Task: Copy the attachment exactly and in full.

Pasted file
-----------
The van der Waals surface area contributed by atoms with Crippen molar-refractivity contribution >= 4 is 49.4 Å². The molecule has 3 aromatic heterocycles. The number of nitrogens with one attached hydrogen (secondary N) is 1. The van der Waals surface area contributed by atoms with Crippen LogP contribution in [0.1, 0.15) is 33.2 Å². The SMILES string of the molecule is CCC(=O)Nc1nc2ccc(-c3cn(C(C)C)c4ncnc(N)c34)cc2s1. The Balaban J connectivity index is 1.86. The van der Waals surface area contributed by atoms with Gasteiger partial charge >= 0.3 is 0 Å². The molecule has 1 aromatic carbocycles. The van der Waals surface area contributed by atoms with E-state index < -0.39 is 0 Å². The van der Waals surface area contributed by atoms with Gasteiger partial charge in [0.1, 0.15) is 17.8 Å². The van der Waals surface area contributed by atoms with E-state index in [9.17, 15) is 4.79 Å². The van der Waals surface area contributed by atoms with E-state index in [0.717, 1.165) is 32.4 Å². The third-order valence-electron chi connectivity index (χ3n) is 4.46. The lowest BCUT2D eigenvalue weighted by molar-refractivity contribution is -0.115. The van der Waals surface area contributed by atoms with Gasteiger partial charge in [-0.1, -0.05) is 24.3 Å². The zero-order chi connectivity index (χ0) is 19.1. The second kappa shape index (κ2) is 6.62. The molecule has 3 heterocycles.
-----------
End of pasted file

The van der Waals surface area contributed by atoms with Crippen molar-refractivity contribution >= 4 is 49.4 Å². The molecule has 3 aromatic heterocycles. The number of nitrogens with one attached hydrogen (secondary N) is 1. The van der Waals surface area contributed by atoms with Crippen LogP contribution in [0.1, 0.15) is 33.2 Å². The SMILES string of the molecule is CCC(=O)Nc1nc2ccc(-c3cn(C(C)C)c4ncnc(N)c34)cc2s1. The Balaban J connectivity index is 1.86. The van der Waals surface area contributed by atoms with Gasteiger partial charge >= 0.3 is 0 Å². The molecule has 1 aromatic carbocycles. The van der Waals surface area contributed by atoms with E-state index < -0.39 is 0 Å². The van der Waals surface area contributed by atoms with Gasteiger partial charge in [0.1, 0.15) is 17.8 Å². The van der Waals surface area contributed by atoms with E-state index in [9.17, 15) is 4.79 Å². The van der Waals surface area contributed by atoms with E-state index in [0.717, 1.165) is 32.4 Å². The third-order valence-electron chi connectivity index (χ3n) is 4.46. The lowest BCUT2D eigenvalue weighted by molar-refractivity contribution is -0.115. The van der Waals surface area contributed by atoms with Gasteiger partial charge in [-0.1, -0.05) is 24.3 Å². The zero-order chi connectivity index (χ0) is 19.1. The second kappa shape index (κ2) is 6.62. The molecule has 3 heterocycles.